Finance Minister Yannis Stournaras has admitted that the government may need to place several thousand civil servants in a labor reserve in order to meet its bailout targets. After meeting with President Karolos Papoulias on Tuesday, Stournaras revealed that the idea of removing civil servants from their jobs and pay some 60 percent of their salary for a year was being considered as an option to reduce wage costs in the public sector and meet its target of 11.5 billion euros in spending cuts over the next two years.
“We will look at the labor reserve because the numbers just don’t add up easily,” he told reporters.
“11.5 billion euros is a significant number and we haven’t reached it yet. We still need to fine 3.5 to 4 billion euros [of cuts],” added Stournaras, who told Papoulias there was still “hope” for Greece.
Greece has to reduce the number of civil servants it had in 2010 by 150,000 by 2015. Although numbers have come down, there is concern that targets will be missed unless the labor reserve scheme, which was abandoned last year, is revived.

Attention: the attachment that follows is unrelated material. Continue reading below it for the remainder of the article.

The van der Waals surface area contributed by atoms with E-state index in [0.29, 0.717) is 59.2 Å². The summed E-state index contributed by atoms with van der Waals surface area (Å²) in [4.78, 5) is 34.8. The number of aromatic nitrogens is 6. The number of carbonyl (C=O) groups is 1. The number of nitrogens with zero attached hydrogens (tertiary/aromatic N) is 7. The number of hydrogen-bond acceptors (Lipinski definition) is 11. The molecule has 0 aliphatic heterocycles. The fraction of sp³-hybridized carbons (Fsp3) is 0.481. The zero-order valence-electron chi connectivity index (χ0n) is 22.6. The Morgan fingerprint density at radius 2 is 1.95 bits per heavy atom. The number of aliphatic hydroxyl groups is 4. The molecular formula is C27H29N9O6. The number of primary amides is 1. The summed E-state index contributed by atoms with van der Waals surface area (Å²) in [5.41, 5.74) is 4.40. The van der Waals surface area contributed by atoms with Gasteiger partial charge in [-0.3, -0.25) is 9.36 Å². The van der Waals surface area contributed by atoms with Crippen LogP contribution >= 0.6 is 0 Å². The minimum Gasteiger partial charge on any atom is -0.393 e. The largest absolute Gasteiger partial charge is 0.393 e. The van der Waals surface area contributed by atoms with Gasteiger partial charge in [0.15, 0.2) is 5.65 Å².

“The labor reserve scheme will be re-examined as the numbers do not add up,” a senior government source, who did not rule that more people may follow in coming years, told Kathimerini on Monday.
However, the three government coalition partners have been committed to no layoffs in the public sector, even in the agencies and organizations that are to be wound up.
On Friday, the government must have finalized cuts totaling 8 billion over the next two years as part of the 11.5-billion-euro package demanded by the troika. So far the figure is around 6.5 billion, while the troika will expect to hear about the measures for the remaining 3.5 billion euros by August 20.
It appears that the government is facing serious problems in finalizing the package, despite Prime Minister Antonis Samaras’s instructions to ministers.
The Defense Ministry has planned for cuts of 2.6 billion (of which 1 billion in operating expenses), while the Health Ministry’s ambitious target of 1.5 billion in savings looks like falling below 1 billion over the next two years.
According to sources, the Labor Ministry is considering rolling back by one year the time of retirement for those that were due this year and in 2013, staggered cuts in all pensions over 700 euros, a further reduction in retirement lump sums and the abolition of Christmas and Easter bonuses.